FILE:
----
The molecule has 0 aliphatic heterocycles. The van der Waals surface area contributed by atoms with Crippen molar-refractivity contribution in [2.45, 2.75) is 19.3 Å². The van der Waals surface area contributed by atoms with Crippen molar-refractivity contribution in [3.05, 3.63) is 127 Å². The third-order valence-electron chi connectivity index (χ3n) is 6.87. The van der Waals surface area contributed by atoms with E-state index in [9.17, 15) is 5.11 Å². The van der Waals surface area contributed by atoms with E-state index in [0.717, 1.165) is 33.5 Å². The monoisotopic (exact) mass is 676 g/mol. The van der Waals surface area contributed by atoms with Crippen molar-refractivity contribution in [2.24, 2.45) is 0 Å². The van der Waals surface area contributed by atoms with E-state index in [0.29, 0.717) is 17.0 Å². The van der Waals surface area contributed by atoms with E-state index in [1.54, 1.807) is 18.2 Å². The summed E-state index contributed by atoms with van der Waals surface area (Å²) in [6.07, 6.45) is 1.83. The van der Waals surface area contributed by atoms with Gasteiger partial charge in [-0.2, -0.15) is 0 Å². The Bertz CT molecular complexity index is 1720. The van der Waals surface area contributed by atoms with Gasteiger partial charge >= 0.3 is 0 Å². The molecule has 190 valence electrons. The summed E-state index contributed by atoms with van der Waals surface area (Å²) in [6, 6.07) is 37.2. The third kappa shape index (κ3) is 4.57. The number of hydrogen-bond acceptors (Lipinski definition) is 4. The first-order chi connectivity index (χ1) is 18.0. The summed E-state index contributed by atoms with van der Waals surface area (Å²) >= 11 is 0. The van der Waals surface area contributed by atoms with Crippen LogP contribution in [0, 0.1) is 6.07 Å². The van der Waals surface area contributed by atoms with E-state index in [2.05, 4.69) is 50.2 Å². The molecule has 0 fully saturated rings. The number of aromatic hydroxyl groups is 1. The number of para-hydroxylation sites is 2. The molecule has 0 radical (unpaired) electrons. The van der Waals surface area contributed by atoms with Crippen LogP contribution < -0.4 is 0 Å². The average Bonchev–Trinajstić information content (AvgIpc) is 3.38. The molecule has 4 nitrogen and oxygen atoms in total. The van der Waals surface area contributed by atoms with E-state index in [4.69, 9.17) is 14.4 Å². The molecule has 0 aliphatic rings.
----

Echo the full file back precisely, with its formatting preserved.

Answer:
The molecule has 0 aliphatic heterocycles. The van der Waals surface area contributed by atoms with Crippen molar-refractivity contribution in [2.45, 2.75) is 19.3 Å². The van der Waals surface area contributed by atoms with Crippen molar-refractivity contribution in [3.05, 3.63) is 127 Å². The third-order valence-electron chi connectivity index (χ3n) is 6.87. The van der Waals surface area contributed by atoms with E-state index in [9.17, 15) is 5.11 Å². The van der Waals surface area contributed by atoms with E-state index in [0.717, 1.165) is 33.5 Å². The monoisotopic (exact) mass is 676 g/mol. The van der Waals surface area contributed by atoms with Crippen molar-refractivity contribution in [2.24, 2.45) is 0 Å². The van der Waals surface area contributed by atoms with E-state index in [0.29, 0.717) is 17.0 Å². The van der Waals surface area contributed by atoms with E-state index in [1.54, 1.807) is 18.2 Å². The summed E-state index contributed by atoms with van der Waals surface area (Å²) in [6.07, 6.45) is 1.83. The van der Waals surface area contributed by atoms with Gasteiger partial charge in [-0.2, -0.15) is 0 Å². The Bertz CT molecular complexity index is 1720. The van der Waals surface area contributed by atoms with Gasteiger partial charge >= 0.3 is 0 Å². The molecule has 190 valence electrons. The summed E-state index contributed by atoms with van der Waals surface area (Å²) in [6, 6.07) is 37.2. The third kappa shape index (κ3) is 4.57. The number of hydrogen-bond acceptors (Lipinski definition) is 4. The first-order chi connectivity index (χ1) is 18.0. The summed E-state index contributed by atoms with van der Waals surface area (Å²) >= 11 is 0. The van der Waals surface area contributed by atoms with Crippen LogP contribution in [0, 0.1) is 6.07 Å². The van der Waals surface area contributed by atoms with E-state index in [2.05, 4.69) is 50.2 Å². The molecule has 0 fully saturated rings. The number of aromatic hydroxyl groups is 1. The number of para-hydroxylation sites is 2. The molecule has 0 radical (unpaired) electrons. The van der Waals surface area contributed by atoms with Crippen LogP contribution < -0.4 is 0 Å². The average Bonchev–Trinajstić information content (AvgIpc) is 3.38. The molecule has 4 nitrogen and oxygen atoms in total. The van der Waals surface area contributed by atoms with E-state index in [4.69, 9.17) is 14.4 Å². The molecule has 0 aliphatic rings.